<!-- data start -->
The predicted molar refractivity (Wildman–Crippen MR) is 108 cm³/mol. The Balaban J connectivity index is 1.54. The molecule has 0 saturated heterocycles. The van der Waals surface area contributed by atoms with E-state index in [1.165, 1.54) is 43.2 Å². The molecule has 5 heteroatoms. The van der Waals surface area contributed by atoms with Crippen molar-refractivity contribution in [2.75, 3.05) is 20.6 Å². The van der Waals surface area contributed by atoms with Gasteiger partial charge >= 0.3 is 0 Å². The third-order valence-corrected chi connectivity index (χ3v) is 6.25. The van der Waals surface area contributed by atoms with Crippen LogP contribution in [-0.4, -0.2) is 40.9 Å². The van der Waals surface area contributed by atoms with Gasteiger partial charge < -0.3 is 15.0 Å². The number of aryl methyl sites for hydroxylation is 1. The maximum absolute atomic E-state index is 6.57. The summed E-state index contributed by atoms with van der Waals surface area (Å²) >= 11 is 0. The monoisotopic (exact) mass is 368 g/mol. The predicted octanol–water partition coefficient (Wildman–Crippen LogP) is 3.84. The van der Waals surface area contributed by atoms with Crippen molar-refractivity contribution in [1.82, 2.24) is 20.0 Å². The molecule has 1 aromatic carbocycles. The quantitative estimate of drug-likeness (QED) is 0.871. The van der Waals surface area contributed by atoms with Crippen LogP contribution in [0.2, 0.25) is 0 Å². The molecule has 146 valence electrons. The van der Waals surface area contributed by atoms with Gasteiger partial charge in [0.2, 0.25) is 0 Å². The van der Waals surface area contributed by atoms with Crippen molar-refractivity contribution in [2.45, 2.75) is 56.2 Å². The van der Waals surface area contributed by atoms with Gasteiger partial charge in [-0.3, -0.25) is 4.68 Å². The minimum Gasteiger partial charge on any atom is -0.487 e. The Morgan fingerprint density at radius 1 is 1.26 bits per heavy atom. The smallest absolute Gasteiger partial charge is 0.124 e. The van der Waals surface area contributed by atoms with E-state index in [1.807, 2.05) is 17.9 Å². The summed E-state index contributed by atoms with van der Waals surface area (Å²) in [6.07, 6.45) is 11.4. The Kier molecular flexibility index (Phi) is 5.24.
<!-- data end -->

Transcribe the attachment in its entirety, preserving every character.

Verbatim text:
The predicted molar refractivity (Wildman–Crippen MR) is 108 cm³/mol. The Balaban J connectivity index is 1.54. The molecule has 0 saturated heterocycles. The van der Waals surface area contributed by atoms with E-state index in [1.165, 1.54) is 43.2 Å². The molecule has 5 heteroatoms. The van der Waals surface area contributed by atoms with Crippen molar-refractivity contribution in [2.75, 3.05) is 20.6 Å². The van der Waals surface area contributed by atoms with Gasteiger partial charge >= 0.3 is 0 Å². The third-order valence-corrected chi connectivity index (χ3v) is 6.25. The van der Waals surface area contributed by atoms with Crippen LogP contribution in [-0.4, -0.2) is 40.9 Å². The van der Waals surface area contributed by atoms with Gasteiger partial charge < -0.3 is 15.0 Å². The number of aryl methyl sites for hydroxylation is 1. The maximum absolute atomic E-state index is 6.57. The summed E-state index contributed by atoms with van der Waals surface area (Å²) >= 11 is 0. The monoisotopic (exact) mass is 368 g/mol. The predicted octanol–water partition coefficient (Wildman–Crippen LogP) is 3.84. The van der Waals surface area contributed by atoms with Crippen molar-refractivity contribution in [1.82, 2.24) is 20.0 Å². The molecule has 1 aromatic carbocycles. The quantitative estimate of drug-likeness (QED) is 0.871. The van der Waals surface area contributed by atoms with Crippen LogP contribution in [0.2, 0.25) is 0 Å². The molecule has 146 valence electrons. The van der Waals surface area contributed by atoms with Gasteiger partial charge in [0.2, 0.25) is 0 Å². The van der Waals surface area contributed by atoms with Crippen molar-refractivity contribution in [2.45, 2.75) is 56.2 Å². The van der Waals surface area contributed by atoms with Gasteiger partial charge in [-0.3, -0.25) is 4.68 Å². The minimum Gasteiger partial charge on any atom is -0.487 e. The Morgan fingerprint density at radius 1 is 1.26 bits per heavy atom. The smallest absolute Gasteiger partial charge is 0.124 e. The van der Waals surface area contributed by atoms with E-state index in [1.807, 2.05) is 17.9 Å². The summed E-state index contributed by atoms with van der Waals surface area (Å²) in [6.07, 6.45) is 11.4. The Kier molecular flexibility index (Phi) is 5.24.